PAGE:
The Nooksack (pron.: /ˈnʊksæk/; Nooksack: Noxwsʼáʔaq) are a Native American people in northwestern Washington state in the United States. The tribe lives in the mainland northwest corner of the state near the small town of Deming, Washington (in western Whatcom County), and has over 1,800 enrolled members.
In 1971, the tribe was ceded a one acre (4,000 m²) reservation after they received federal recognition status from the United States government. They subsequently increased reservation land to 2,500 acres (10 km²) including 65 acres (260,000 m2) of tribally owned trust land. Like most Northwest Coast indigenous peoples, in pre-Colonial times the Nooksack relied on fishing as well as gathering for sustenance. As of the 2000 census, the Nooksack Indian Reservation, at 48°53′03″N 122°20′54″W / 48.88417°N 122.34833°W in Whatcom County, had a resident population of 547 persons living on 2,720 acres (11 km2)) of land. Of these residents, 373 persons, or 68.2 percent, were of solely Native American heritage.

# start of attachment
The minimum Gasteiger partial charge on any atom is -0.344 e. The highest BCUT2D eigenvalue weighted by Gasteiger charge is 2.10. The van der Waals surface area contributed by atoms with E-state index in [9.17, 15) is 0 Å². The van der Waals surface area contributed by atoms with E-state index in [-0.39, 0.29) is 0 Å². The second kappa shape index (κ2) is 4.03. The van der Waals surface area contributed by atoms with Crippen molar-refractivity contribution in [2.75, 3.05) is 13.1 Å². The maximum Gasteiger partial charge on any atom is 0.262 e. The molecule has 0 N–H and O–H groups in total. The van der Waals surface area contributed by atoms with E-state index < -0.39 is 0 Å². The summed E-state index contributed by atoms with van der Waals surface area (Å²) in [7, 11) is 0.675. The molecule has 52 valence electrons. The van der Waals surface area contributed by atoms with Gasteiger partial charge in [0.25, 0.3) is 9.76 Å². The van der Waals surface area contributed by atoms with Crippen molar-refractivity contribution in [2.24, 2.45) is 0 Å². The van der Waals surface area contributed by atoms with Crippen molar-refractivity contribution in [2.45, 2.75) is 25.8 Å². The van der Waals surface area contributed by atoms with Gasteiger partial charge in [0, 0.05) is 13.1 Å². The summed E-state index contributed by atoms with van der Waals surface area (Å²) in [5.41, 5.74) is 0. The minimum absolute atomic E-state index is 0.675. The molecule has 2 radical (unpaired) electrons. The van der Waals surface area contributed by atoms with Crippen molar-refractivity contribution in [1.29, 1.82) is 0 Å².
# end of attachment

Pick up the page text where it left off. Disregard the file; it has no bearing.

The Nooksack language (Lhéchalosem) belonged to the Coast Salishan family of Native American but became extinct around 1988. In the 1970s the Salishan linguist Brent Galloway worked closely with the last remaining fluent speaker and is currently completing a dictionary of the language.
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